The U.S. Air Force’s partnership with the DTC dates back to 2003 and one of the main areas of collaboration has been the advancement of scientific and technical research into a community-backed set of tools for model verification known as Model Evaluation Tools (MET) and its subsequent evolution into the METplus suite of tools. The USAF has provided financial as well as in-kind participation in governance to the DTC and in return benefits from the expansion of this tool set across many operational numerical weather centers from the UK Met Office and its partners, NOAA/NWS, and others.
The USAF operates both global and regional atmospheric models, including deterministic and probabilistic solutions, leveraging external collaborations and state-of-the-science solutions. The products that are produced must be verified and the results communicated effectively to Air Force leadership and to the downstream warfighters generating actionable insights daily. Over the last few years, the 557th Weather Wing (the Air Force’s operational modeling center) has moved its modeling operations to a new high performance computing environment at Oak Ridge National Lab and is now leveraging the METplus framework on that system. Previous instantiations of operational model verification involved a series of scheduled calls to older versions of MET via many scripts resulting in a cluttered repository and hard to trace orchestration. In the new environment, a Development Security Operations approach using a Continuous Integration and Continuous Deployment (CI/CD) model has been employed for all software development, including these new Model Verification Tools (MVTK).
The Cylc workflow engine used by the 557 WW, UK Met Office and their partners is an orchestration tool for modeling which can initiate jobs based on events or at specific times. Using Cylc as the backbone for MVTK allows for routine triggering of the necessary observation and modeling pre-processing METplus jobs upon file receipt. Subsequently, the main statistics modules contained in MET are run and the resultant output aggregate files are sent to a shared file repository. Figures are generated using home-grown python scripts and are scheduled in Cylc at desired intervals, including near real-time and monthly/seasonal aggregation. In future operations, containerized versions of METplus will become the standard for upgrading our model verification software stack across multiple computing platforms and a streamlined end-to-end approach leveraging METplus analysis tools and METviewer. The USAF is looking forward to continuing to work with DTC to benefit from enhancements to METplus.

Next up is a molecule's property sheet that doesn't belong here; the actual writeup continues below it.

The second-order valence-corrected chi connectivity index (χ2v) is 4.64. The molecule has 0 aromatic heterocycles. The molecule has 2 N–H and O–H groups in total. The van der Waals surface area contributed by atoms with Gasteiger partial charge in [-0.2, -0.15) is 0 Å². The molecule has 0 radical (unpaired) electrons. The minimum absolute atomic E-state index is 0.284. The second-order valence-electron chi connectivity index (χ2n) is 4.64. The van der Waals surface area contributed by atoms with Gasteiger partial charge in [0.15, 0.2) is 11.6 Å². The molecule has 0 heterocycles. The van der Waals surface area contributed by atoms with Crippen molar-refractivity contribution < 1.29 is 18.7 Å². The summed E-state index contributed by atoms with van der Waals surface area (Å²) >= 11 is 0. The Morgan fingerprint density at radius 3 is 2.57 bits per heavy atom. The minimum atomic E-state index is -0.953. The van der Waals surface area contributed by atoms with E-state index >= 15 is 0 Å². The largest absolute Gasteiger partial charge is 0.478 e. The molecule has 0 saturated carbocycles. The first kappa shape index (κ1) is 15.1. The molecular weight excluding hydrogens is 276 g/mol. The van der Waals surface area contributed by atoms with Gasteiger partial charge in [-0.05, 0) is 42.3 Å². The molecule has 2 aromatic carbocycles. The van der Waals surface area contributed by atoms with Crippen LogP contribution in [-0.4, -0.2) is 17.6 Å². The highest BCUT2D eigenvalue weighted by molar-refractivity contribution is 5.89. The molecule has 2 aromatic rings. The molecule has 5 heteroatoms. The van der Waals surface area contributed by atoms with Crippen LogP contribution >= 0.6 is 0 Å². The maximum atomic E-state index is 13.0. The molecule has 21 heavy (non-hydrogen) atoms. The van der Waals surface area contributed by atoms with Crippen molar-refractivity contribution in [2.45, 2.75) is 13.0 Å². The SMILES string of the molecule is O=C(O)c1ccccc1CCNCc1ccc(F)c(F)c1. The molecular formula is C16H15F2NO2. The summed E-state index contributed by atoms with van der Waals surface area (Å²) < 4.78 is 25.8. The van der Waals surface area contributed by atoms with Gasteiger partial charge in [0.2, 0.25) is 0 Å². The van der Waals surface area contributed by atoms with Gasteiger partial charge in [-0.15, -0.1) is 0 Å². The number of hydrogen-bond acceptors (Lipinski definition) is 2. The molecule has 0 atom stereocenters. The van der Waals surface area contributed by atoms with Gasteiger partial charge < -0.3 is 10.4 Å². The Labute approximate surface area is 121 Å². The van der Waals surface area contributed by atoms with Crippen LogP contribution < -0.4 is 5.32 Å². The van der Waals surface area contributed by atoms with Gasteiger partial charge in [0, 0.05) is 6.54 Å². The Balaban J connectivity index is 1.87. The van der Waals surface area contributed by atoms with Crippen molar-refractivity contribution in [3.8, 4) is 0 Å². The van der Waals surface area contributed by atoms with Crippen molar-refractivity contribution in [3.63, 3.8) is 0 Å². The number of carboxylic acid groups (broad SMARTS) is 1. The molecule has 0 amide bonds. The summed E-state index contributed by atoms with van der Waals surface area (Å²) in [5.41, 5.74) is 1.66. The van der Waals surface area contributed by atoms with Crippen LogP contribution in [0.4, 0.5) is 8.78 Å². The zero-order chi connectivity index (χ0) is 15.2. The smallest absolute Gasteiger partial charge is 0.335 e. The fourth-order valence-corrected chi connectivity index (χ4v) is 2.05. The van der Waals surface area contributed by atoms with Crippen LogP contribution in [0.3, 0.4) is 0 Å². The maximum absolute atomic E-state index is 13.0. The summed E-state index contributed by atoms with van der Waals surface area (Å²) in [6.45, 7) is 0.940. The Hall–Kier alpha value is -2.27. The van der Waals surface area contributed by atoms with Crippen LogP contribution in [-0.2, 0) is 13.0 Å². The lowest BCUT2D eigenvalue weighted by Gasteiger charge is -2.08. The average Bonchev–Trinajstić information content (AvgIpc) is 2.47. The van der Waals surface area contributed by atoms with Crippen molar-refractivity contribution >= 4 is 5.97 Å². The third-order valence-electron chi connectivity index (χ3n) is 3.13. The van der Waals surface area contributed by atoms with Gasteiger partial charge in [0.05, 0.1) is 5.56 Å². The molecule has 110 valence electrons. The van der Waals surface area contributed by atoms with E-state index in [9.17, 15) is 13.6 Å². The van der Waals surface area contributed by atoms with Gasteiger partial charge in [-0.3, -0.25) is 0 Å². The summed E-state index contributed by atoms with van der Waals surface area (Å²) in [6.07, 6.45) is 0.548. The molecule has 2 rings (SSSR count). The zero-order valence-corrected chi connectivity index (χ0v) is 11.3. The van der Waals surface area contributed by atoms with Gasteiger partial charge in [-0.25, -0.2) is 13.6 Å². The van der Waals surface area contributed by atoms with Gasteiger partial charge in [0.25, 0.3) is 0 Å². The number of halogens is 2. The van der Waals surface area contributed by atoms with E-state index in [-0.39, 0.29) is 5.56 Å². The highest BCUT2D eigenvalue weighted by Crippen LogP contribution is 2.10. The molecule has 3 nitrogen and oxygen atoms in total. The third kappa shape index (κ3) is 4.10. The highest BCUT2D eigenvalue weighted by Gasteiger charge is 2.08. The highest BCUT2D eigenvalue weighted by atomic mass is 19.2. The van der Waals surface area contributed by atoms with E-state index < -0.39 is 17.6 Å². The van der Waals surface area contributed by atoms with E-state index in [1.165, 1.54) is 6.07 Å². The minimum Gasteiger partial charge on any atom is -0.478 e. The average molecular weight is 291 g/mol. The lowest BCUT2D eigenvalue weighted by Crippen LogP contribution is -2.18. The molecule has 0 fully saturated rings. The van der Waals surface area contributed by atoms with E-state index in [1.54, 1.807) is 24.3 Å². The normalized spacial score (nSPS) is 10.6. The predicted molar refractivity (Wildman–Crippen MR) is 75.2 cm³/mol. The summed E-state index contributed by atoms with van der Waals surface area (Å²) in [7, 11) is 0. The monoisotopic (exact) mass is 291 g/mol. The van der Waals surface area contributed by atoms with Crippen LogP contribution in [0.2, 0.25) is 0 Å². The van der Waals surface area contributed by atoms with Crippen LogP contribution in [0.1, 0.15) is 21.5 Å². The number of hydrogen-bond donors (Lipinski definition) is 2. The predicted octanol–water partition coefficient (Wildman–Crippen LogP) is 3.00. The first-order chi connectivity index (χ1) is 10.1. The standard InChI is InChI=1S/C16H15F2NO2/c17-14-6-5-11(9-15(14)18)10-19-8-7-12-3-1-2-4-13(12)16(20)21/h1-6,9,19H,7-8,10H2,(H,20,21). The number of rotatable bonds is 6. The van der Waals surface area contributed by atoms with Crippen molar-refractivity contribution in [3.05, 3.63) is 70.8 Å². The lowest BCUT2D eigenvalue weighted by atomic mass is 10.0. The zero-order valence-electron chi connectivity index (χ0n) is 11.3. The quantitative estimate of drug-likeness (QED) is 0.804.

Our previous partnerships with DTC can be viewed as three pronged: support to 557 WW users and their requests for capabilities (described above), cybersecurity, and veracity testing. Creating a cybersecure METplus that can be run in the Air Force computing environments has proven to be a big lift, but we hope that the hard work of DTC personnel will benefit all users of METplus with a more secure codebase. While the 557 WW continuously verifies operationally running models, our acquisition corps, planners, and leadership often want to know what benefit new innovations are bringing to the Air Force Weather Enterprise – this is where veracity testing by DTC plays a role. In the past we have exercised options to evaluate new methods for forecasting dust and flooding. We are very excited to include all three activities from our previous support to DTC in our next contract, covering fiscal years 2024-26.